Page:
Everytime I walk through the museum, I find something new. But one of my favorites is in the Egyptian gallery. It’s called the Seated Scribe, and it’s a tiny little sculpture of a seated scribe that is just beautiful and ancient and makes you really consider the people that created that work of art and why they created and I like to go there and just be inspired by it.

What local cultural destination have you visited recently (besides your own)? 

I went to the DSO not long ago to see a piano concerto. And we do lots of things at the DIA!

When you have visitors in from out of town, what is the one cultural destination you make sure they see during their visit? 

"We have got such a wealth of cultural opportunities here."

If we’re thinking about Detroit in particular, we go to the RiverWalk. Of course, I always have them come down to the DIA for Friday Night Live, we always go to Belle Isle and take a drive around Belle Isle, and if we can and the weather’s good, we take a stop and walk around and take pictures. If it’s rainy, we go The Henry Ford, that’s a great spot. It depends. One of the cool things about Detroit is we have got such a wealth of cultural opportunities here. I tend towards the visual arts rather than the performing arts, but we just have a ton of resources here so it’s an easy thing to pick from.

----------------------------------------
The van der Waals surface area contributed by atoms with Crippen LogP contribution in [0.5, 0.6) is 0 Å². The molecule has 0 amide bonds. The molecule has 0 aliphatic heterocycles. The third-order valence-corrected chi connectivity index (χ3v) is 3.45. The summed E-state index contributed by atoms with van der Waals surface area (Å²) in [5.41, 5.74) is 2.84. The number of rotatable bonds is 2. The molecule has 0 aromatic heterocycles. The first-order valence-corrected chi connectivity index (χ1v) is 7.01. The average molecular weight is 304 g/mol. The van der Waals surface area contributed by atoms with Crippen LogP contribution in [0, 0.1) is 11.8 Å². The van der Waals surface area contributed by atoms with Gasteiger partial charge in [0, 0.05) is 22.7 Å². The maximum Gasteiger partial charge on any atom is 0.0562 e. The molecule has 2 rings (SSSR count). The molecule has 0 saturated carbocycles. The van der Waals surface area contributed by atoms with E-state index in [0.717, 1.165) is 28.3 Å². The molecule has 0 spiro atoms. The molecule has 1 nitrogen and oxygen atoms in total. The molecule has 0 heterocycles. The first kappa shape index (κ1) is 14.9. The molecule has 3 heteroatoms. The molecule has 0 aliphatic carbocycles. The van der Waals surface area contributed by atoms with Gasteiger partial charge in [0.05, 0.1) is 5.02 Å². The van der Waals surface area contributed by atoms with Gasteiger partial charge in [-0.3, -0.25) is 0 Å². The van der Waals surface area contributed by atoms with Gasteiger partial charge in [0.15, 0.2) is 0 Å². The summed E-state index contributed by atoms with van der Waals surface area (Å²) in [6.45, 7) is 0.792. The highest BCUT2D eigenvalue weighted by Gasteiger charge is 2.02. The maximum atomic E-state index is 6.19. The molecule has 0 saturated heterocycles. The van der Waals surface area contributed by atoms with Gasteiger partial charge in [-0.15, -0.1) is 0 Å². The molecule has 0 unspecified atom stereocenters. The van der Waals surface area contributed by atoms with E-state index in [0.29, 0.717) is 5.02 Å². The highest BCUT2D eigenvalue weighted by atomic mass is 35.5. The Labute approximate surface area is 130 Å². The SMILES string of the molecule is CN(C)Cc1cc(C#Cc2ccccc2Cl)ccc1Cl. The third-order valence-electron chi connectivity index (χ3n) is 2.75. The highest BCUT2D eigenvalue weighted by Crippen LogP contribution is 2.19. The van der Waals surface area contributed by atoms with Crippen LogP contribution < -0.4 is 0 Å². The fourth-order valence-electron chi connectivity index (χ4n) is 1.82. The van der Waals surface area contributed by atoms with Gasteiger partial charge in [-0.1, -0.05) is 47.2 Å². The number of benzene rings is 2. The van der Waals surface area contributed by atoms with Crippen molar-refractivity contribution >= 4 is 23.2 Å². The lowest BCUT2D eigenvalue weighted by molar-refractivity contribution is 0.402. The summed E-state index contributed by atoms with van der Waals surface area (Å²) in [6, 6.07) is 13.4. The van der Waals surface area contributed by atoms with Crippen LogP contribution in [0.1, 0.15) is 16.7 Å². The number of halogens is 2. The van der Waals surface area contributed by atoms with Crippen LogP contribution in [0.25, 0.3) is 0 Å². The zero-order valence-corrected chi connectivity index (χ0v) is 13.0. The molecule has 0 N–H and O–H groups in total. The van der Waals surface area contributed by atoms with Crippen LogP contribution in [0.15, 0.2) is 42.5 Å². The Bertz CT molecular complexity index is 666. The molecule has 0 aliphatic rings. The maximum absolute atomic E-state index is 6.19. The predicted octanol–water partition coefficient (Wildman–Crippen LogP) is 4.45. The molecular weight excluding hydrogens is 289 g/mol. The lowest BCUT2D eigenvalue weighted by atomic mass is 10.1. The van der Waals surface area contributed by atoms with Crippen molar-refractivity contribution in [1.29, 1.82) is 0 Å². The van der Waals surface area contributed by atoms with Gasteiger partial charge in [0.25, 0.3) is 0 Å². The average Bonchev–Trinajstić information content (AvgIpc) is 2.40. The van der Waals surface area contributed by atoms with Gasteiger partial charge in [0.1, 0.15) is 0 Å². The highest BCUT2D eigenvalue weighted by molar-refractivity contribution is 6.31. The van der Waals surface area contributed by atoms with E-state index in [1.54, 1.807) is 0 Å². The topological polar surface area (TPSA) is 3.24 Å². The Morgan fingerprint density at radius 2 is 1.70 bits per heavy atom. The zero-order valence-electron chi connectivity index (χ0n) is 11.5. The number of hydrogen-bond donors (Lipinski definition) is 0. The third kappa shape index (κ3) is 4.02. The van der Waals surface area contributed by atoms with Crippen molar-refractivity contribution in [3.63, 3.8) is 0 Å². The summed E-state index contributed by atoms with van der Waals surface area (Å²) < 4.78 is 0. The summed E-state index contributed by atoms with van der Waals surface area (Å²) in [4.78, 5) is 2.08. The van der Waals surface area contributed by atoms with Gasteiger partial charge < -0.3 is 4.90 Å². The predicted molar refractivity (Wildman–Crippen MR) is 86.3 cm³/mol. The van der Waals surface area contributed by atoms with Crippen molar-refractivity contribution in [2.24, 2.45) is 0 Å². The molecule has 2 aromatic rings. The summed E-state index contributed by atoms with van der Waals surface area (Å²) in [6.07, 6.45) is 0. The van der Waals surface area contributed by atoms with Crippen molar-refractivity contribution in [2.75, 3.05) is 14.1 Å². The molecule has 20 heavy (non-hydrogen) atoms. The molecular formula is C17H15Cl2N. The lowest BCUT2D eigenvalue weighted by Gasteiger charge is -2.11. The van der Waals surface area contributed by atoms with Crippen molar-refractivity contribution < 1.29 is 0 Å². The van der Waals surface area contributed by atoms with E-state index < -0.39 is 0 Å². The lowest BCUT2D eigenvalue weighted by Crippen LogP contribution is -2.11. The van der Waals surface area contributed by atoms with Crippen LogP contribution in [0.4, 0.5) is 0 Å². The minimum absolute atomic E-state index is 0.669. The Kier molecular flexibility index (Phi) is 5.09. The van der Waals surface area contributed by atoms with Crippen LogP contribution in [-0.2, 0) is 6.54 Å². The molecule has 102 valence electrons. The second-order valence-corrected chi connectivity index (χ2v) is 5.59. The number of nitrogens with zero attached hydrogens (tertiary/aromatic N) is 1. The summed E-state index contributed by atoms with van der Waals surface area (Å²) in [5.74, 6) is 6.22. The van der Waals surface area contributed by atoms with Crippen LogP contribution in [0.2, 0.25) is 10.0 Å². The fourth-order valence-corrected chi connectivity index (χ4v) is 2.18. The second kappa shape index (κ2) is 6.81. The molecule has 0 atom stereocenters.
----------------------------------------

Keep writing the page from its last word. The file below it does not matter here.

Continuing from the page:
Who, to you, epitomizes arts and culture in Michigan? 

I think that there’s so many different arts and cultural organizations that do tremendously good work at the grassroots level. I think, obviously, the big guys who are known, but I think that there’s a lot of great organizations like the Anton Art Center that does great work. I hate to point out one or the other because I don’t want to take favorites, but I think that a lot of grassroots arts organizations like the cultural commissions, like the Dearborn Arts Commission. There are a lot of organizations who are looking at again, how this idea of community can be infused into the arts, and there’s a lot of community-based art that’s happening.